Social Media and Mystery Shopping

If you still think that social media is a fad and you don’t get it, well I think it’s time for you to put your skates on and start getting it.

The statistic provided by Statista, below, gives us information on the most popular networks worldwide as of November 2015, ranked by number of active accounts. 

Market leader Facebook was the first social network to surpass 1 billion registered accounts. Seventh-ranked photo-sharing app Instagram had over 400 million monthly active accounts. Meanwhile, blogging service Tumblr had more than 230 million active blog users on their site.

Social network usage by consumers is highly diverse: platforms such as Facebook or Google+ are highly focused on exchanges between friends and family and are constantly pushing interaction through features like photo or status sharing and social games. Other social networks like Tumblr or Twitter are all about rapid communication and are aptly termed microblogs. Some social networks focus on community; others highlight and display user-generated content

Katherine Salt, Social Media Expert says: “Businesses can’t afford to stick their heads in the sand and hope that social media won’t affect them.  Facebook and Twitter provide consumers with a platform to express their opinions, good or bad, and just because your business isn’t there doesn’t mean the conversation isn’t happening.  Being present, listening and responding will not only help build relationships with customers but also enhance the perception of your business.”

Word of mouth (WOM) is the most powerful and cost effective marketing tool at your disposal, the value of word-of-mouth is so powerful. Eighty percent of small business customers make their choice on trusted referrals.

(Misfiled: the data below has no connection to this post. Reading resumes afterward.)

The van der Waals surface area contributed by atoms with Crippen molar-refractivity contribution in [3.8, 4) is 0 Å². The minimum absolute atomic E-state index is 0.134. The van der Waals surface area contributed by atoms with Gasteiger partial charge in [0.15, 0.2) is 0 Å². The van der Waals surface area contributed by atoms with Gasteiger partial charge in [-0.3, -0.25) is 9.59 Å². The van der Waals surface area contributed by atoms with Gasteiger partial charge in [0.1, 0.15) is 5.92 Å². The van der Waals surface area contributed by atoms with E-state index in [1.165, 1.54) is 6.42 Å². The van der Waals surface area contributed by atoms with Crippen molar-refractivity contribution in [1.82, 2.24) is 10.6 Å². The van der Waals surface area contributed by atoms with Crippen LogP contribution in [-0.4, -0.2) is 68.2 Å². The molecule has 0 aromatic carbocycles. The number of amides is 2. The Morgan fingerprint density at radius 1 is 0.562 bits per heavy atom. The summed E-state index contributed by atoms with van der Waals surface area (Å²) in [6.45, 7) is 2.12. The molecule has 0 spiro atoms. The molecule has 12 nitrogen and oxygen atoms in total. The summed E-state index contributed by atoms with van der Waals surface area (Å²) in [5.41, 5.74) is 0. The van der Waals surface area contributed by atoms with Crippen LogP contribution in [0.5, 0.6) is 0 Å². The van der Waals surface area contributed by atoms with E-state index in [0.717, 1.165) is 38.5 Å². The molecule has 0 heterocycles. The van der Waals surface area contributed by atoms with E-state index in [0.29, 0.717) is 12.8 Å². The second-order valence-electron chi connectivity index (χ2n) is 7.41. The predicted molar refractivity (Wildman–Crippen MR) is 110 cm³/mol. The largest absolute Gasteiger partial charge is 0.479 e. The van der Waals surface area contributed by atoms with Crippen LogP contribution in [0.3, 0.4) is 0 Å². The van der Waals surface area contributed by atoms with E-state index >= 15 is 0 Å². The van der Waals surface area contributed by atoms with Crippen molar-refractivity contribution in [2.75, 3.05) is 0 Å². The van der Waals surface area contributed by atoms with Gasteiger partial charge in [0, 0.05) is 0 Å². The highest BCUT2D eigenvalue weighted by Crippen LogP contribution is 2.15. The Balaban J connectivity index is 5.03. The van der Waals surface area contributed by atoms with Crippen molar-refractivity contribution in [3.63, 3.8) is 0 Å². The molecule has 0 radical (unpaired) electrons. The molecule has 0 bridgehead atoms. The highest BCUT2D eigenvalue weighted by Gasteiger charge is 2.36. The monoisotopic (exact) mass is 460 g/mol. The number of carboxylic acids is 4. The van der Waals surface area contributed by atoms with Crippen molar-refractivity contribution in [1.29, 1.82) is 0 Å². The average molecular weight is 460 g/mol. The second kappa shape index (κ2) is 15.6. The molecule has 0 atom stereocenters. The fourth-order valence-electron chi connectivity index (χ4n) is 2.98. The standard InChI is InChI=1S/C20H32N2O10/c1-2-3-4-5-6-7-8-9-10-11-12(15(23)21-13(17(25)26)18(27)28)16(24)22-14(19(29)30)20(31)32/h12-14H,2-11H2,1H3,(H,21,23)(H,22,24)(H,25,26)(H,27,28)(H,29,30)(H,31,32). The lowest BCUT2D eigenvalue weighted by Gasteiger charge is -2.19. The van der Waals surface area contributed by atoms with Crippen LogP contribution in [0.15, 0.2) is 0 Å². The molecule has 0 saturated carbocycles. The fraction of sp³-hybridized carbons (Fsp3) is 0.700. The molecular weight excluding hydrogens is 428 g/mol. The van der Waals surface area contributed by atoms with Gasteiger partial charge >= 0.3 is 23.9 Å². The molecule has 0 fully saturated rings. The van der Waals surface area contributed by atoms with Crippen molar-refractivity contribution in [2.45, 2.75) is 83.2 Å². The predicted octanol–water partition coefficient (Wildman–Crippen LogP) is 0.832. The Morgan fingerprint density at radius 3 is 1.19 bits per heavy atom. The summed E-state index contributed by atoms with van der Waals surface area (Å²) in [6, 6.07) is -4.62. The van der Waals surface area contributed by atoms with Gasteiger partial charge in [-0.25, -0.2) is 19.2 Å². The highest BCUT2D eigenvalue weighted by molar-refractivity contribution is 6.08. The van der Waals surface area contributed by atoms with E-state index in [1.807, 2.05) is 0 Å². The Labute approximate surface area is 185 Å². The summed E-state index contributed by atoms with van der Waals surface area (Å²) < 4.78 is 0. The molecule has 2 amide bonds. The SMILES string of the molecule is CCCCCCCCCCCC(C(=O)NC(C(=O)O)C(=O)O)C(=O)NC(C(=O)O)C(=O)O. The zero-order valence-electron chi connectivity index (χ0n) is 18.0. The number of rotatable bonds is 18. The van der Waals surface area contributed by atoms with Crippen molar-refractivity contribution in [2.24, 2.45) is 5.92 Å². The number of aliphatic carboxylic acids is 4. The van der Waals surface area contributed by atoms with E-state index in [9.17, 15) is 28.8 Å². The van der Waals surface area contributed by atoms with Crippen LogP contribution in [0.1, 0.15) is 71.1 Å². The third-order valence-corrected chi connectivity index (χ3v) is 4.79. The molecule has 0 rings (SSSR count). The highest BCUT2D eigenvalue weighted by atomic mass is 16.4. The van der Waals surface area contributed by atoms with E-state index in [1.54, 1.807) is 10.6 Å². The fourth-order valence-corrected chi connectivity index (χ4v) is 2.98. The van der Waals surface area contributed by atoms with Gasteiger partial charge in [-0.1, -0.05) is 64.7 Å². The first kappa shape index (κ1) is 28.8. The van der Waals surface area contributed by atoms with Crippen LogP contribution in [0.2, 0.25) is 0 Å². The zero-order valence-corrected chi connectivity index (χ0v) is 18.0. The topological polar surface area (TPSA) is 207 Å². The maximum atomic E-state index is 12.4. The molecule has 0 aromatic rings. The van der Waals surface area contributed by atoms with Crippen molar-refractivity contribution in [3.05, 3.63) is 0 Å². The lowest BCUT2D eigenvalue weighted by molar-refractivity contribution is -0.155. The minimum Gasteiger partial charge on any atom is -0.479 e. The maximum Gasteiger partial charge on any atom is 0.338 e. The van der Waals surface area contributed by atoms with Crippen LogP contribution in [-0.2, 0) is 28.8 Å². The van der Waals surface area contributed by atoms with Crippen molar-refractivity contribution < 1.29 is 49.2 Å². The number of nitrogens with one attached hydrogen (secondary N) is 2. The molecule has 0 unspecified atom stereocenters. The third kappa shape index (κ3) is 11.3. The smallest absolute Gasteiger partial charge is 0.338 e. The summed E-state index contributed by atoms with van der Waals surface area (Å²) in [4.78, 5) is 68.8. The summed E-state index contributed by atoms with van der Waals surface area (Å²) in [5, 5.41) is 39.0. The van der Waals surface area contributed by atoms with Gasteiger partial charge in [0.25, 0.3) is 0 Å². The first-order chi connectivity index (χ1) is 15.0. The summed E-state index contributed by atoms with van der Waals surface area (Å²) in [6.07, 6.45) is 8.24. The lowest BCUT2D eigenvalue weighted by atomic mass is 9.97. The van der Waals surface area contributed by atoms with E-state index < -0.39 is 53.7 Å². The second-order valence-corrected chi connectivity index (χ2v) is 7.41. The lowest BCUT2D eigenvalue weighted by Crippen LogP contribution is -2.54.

During the rise of the electronic era, the concept of word of mouth began to be translated into a new medium, and the idea of “word-of-mouse” began. Thanks to the instantaneous nature of electronic communications, an opinion can spread online rapidly, and numerous forums have enabled the transmission of ideas in an increasing number of ways. Word-of-mouse can be passed along from person-to-person in the form of email, but it can also manifest in a number of other locations. Just like word of mouth, word of mouse is built on a solid reputation, and it must be carefully maintained. Harnessing word of mouth is fundamentally about providing customers with the opportunity to share positive experiences and making the story relatable and relevant to your audience.

About a year ago a client of mine emailed me saying: “One of my staff found this comment on Facebook:  “I love being a mystery shopper, I get paid to moan.” I would like to ensure this is not one of your shoppers.”

Well, you can imagine my frenetic hour looking into that one and making sure that the person in question wasn’t one of my shoppers. I reassured my client that that person wasn’t one of ours, but it did make us think, and since then, not only do we have a very large clause in our contract in regard to social media usage, but also we regularly check the different platforms and before taking on any shoppers we also check how active they are on those types of platforms.

Our relationship with our clients is all about trust and confidentiality, so we ensure we have all the angles covered.  Social Media is now a tool for customers to talk about their satisfaction or dissatisfaction of products or services but also for your clients. They are all becoming Mystery Shoppers in their own right and can instantly give feedback on the service received, therefore you and your clients need to pro-actively engage with them on social media platform, and not shy away from them. The internet is a powerful tool that can create brand conversations and involvement. Harnessing it as a technology based marketing tool is key to combating the negative effects of word-of-mouse. Failing to do so may result in a missed opportunity for creating a competitive advantage.

Blog written by Claire Boscq-Scott - Director MSPA Europe Board

published/dated 12 January 2016

MSPA EA Conference 7-9 June 2022